Bryan is a journalist, photographer, expat and dad. He writes for Gringos Abroad (Ecuador travel & living) and Blogger Abroad (run an online business abroad). He also enjoys living in Southern Ecuador (South America) with his wife and daughter. Connect with Bryan on LinkedIn. Work with Bryan & Dena

More about: Ecuador Real Estate, Living in Ecuador

{ 79 comments… add one }

  • Robyn Jumer July 28, 2014, 8:12 am

    We are looking to rent a house for a month in Jan or Feb in 2015. We would be interested in a smaller seaside village close to the beach. Can you recommend a way we can get information on availability?

    Reply
  • Glenn April 14, 2014, 5:36 pm

    Hello Bryan, I am a U.S. Citizen (father was Canadian/Toronto) living in Asia. Have lived overseas now for awhile in different parts of Asia and in London, England. Was wondering if you live in the capital and how is rent there now? In 2014? If you are still there. How do you get a permanent resident visa? How long for just a visitor visa? Thanks. Stay well. Glenn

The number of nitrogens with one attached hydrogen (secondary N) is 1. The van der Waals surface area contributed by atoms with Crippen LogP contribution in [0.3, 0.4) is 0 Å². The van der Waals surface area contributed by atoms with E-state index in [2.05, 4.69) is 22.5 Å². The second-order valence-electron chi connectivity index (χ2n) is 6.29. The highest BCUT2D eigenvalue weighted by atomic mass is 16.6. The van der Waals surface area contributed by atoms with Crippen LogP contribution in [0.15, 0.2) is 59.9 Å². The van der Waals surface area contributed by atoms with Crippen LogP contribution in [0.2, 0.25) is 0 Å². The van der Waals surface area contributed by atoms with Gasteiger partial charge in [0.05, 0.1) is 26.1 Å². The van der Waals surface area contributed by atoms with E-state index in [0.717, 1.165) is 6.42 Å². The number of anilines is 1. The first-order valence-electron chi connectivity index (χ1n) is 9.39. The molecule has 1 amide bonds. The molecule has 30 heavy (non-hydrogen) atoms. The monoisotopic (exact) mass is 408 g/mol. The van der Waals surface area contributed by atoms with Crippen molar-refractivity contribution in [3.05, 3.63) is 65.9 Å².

Reply
  • suan Benguerels January 21, 2014, 11:33 pm

    can we bring our 4 year old well behaved little dog with us to move there. Can you please get back to one of us or both mt email, It would be very helpfull we will be retireing , and want the dog with us thank you hope to hear from you.

    Reply
    • Chantal Lambrix June 15, 2014, 2:54 pm

      Yes, it is very easy to bring a dog to Ecuador if you are not moving in the summer when the US has a heat embargo. I think the only vaccination you need that some vets don’t give is leptospirosis. Otherwise, you just need an international health certificate. Can your dog fit under the seat in front of you?

      Reply
  • Sarah October 31, 2013, 9:37 pm

    We just visited family in Cuenca/Ricaurte for a month and we got to see our home that was built last two years for the 1st time. We just have the kitchen & finish furnishing it. I agree on alot of what you said on here. I made sure all the lights had fixtures. I didn’t want our beautiful ceilings having dangling lights.

    Reply
  • Larry Haines October 23, 2013, 3:19 pm

    Thanks

    Reply
  • Sandra October 23, 2013, 11:46 am

    I notice the date on this blog post was in 2011. I am assuming the price of housing has changed significantly in the past couple of years. Is this correct?

    Reply
    • Bryan Haines October 23, 2013, 12:39 pm

      No, the pricing hasn’t changed very much. Unless you are using an English speaking agent. Then it will probably be a lot higher.

      Reply
      • Sandra October 23, 2013, 1:34 pm